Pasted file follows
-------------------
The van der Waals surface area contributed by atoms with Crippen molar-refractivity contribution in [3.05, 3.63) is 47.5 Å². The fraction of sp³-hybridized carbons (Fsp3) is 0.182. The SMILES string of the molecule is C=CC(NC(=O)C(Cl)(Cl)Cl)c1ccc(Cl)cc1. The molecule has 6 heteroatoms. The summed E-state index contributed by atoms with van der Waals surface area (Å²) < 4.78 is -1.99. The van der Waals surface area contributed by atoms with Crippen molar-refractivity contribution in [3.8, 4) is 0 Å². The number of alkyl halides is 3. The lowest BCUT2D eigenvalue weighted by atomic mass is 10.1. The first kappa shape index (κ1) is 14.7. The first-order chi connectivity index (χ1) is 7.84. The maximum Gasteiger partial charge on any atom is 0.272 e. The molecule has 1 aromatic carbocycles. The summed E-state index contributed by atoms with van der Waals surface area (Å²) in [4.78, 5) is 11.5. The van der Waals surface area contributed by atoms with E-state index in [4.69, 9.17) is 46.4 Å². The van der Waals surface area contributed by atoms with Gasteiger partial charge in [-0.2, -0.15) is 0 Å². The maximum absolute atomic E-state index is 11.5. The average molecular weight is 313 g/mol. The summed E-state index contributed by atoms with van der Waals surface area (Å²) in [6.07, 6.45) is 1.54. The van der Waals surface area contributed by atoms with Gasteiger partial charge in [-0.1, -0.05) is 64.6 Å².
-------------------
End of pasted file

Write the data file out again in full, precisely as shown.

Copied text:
The van der Waals surface area contributed by atoms with Crippen molar-refractivity contribution in [3.05, 3.63) is 47.5 Å². The fraction of sp³-hybridized carbons (Fsp3) is 0.182. The SMILES string of the molecule is C=CC(NC(=O)C(Cl)(Cl)Cl)c1ccc(Cl)cc1. The molecule has 6 heteroatoms. The summed E-state index contributed by atoms with van der Waals surface area (Å²) < 4.78 is -1.99. The van der Waals surface area contributed by atoms with Crippen molar-refractivity contribution in [3.8, 4) is 0 Å². The number of alkyl halides is 3. The lowest BCUT2D eigenvalue weighted by atomic mass is 10.1. The first kappa shape index (κ1) is 14.7. The first-order chi connectivity index (χ1) is 7.84. The maximum Gasteiger partial charge on any atom is 0.272 e. The molecule has 1 aromatic carbocycles. The summed E-state index contributed by atoms with van der Waals surface area (Å²) in [4.78, 5) is 11.5. The van der Waals surface area contributed by atoms with E-state index in [4.69, 9.17) is 46.4 Å². The van der Waals surface area contributed by atoms with Gasteiger partial charge in [-0.2, -0.15) is 0 Å². The maximum absolute atomic E-state index is 11.5. The average molecular weight is 313 g/mol. The summed E-state index contributed by atoms with van der Waals surface area (Å²) in [6.07, 6.45) is 1.54. The van der Waals surface area contributed by atoms with Gasteiger partial charge in [-0.1, -0.05) is 64.6 Å².